The UScholar lunches are your opportunity to learn about the work of other UScholars while enjoying FREE FOOD. UScholar students and faculty meet for lunch every Friday to hear a student or UScholar alum present his or her research and answer any questions.
TIME: Fridays at noon
PLACE: Fireside Room, 2nd Floor of the ARCH building
SPEAKERS: If you are interested in presenting, contact . For presentation guidelines, click here
Hear Penn’s Undergraduate Research Award recipients and Penn’s University Scholars discuss their work while enjoying a catered lunch! Fridays at noon in the Fireside Room (unless otherwise noted).
This semester’s speaking schedule:
Hypoxia Inducible Factors (HIFs) are transcription factors that respond to changes in oxygen in the cellular environment. A central element of the oxygen-sensing pathway is the family of enzymes known as the Prolyl Hydroxylase Domain proteins (PHD)¬, which hydroxylates the oxygen sensitive α
subunit of HIF on two prolyl residues– Pro402 and Pro564. This site-specific modification to HIFα allows recognition by the von Hippel Lindau tumor suppressor protein (VHL), a component of the E3 ubiquitin ligase complex that targets HIF-α for constitutive degradation by the ubiquitin-proteasome pathway.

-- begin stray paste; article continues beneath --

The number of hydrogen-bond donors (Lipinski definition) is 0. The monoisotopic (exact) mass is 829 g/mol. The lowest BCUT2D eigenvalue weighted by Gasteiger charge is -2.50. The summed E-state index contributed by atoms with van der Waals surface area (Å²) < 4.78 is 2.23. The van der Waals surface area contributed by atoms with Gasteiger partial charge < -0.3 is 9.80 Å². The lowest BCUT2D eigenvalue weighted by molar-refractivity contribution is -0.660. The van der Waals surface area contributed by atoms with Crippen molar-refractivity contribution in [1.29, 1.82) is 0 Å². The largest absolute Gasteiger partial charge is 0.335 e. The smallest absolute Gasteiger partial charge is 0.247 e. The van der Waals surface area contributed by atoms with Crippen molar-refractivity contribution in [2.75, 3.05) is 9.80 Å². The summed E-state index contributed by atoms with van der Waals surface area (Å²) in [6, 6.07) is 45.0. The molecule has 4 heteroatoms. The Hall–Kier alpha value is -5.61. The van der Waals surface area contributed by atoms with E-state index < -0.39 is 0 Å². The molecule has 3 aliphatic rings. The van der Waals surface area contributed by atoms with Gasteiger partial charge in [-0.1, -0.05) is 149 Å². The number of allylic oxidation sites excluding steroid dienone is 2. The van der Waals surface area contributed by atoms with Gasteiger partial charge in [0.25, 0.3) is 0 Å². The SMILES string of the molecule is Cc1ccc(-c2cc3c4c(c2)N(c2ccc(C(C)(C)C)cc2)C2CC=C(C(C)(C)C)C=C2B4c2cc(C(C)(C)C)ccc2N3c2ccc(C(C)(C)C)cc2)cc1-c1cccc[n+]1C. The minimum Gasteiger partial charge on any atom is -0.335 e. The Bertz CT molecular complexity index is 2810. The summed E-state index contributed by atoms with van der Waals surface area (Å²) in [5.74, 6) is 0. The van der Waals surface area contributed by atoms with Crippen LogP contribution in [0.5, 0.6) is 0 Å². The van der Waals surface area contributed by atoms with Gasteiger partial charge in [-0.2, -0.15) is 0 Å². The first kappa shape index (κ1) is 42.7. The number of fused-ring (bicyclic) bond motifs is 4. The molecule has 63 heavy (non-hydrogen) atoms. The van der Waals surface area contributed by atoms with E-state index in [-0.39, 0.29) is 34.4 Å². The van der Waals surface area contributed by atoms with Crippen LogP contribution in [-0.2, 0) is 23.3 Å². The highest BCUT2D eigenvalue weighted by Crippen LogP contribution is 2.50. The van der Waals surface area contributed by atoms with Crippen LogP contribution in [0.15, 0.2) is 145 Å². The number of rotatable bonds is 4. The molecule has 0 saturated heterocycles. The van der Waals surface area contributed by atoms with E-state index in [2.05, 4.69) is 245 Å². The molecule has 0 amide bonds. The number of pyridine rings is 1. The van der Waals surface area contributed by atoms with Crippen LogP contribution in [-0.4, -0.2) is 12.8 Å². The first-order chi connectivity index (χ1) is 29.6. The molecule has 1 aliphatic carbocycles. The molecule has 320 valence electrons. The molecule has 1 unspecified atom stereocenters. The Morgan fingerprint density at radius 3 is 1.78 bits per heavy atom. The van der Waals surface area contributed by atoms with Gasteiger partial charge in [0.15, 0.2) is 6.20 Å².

Both PHD2 and VHL are negative regulators of HIF-α, where a loss of function of either PHD2 or VHL leads to the stabilization of HIF-α, thereby causing the irregular up-regulation of HIF target genes, such as EPO. Both mutations in VHL and PHD2 have been reported to result in either a partial loss of function, leading to erythrocyotosis, or a complete loss of function, predisposing to cancer.
More recently, studies have identified mutations in the HIF-2α gene as a third cause of erythrocytosis attributed to defects in the oxygen-sensing pathway. Evidence that implicates HIF-2α as the central HIF-α isoform regulating EPO in human adults comes from observations that mutations in the HIF-2α gene are associated with cases of erythrocytosis. All reported mutations to date are heterozygous missense mutations that affect residues that are C-terminal to the primary hydroxylation site in HIF-2α which have been found to hinder the interaction with PHD2 and/or VHL. A new heterozygous mutant, F540L, has recently been identified by Dr. Melanie Percy and colleagues of Belfast City Hospital and Queen’s University Belfast (personal communication to Dr. Frank S. Lee), in a patient with erythrocytosis. Similar to all reported cases, the affected residue in question, Phe540→Leu, is C-terminal to the primary hydroxylation site in HIF-2α. The objective was to determine if the mutation produces a functional defect in the interaction with PHD2 and/or VHL.